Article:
Another great feature is the ability to use SMB Transparent Failover to move a client from one node that offers a Scale-Out file server to another node, without any access interruption. Suppose, for example, that you want to place a node in maintenance mode. The following command moves a specific SMB client from one node to another; you can easily use PowerShell to execute this command for all clients that use a specific node in the cluster.

First, I determine which server an SMB client is using (we used this command previously):

PS C:\> get-smbwitnessclient | select clientname, fileservernodename, witnessnodename

clientname fileservernodename witnessnodename

---------- ------------------ ---------------

savdalwks08 WIN8FC01 WIN8FC02

Now, I move that client to my other server:

PS C:\> Move-SmbWitnessClient -ClientName savdalwks08 -DestinationNode Win8FC02 

To verify that the move happened, I rerun my command. I see that the client has moved to the other node in my cluster, and the witness is now my original server. (As the file server and witness can't be the same server, that wouldn't be useful!)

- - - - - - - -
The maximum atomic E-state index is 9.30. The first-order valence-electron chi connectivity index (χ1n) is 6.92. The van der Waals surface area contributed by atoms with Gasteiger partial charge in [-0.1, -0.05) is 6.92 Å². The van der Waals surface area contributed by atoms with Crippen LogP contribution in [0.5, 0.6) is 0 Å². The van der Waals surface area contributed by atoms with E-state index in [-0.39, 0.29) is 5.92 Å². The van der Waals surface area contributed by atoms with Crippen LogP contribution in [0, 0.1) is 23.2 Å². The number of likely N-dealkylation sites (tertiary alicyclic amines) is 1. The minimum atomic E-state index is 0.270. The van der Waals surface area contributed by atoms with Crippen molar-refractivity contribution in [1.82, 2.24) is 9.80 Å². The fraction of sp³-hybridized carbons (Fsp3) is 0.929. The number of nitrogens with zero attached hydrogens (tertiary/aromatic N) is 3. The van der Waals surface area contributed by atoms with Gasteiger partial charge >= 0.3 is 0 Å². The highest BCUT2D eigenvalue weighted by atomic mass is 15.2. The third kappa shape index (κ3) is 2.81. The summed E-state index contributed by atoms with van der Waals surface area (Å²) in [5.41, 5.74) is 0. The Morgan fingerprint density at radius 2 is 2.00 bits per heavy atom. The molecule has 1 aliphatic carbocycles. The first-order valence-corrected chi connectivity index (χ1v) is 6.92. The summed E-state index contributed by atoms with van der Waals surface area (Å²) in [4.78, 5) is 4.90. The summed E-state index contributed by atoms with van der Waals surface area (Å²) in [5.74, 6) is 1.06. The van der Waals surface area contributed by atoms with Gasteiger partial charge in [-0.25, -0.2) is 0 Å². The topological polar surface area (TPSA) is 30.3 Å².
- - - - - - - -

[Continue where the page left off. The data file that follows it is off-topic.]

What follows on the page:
PS C:\> get-smbwitnessclient | select clientname, fileservernodename, witnessnodename

clientname fileservernodename witnessnodename

---------- ------------------ ---------------

savdalwks08 WIN8FC02 WIN8FC01 

What does this output mean? Refer again to Figure 2. You can now create that single big LUN that you wanted, with one NTFS volume that all four nodes share simultaneously. (Microsoft supports as many as eight nodes offering one SMB Scale-Out file server). This capability simplifies management, eliminating the need to associate numerous separate LUNs, shares, and IP addresses with each file server. So why does the traditional file server type still exist? Why would you ever use it?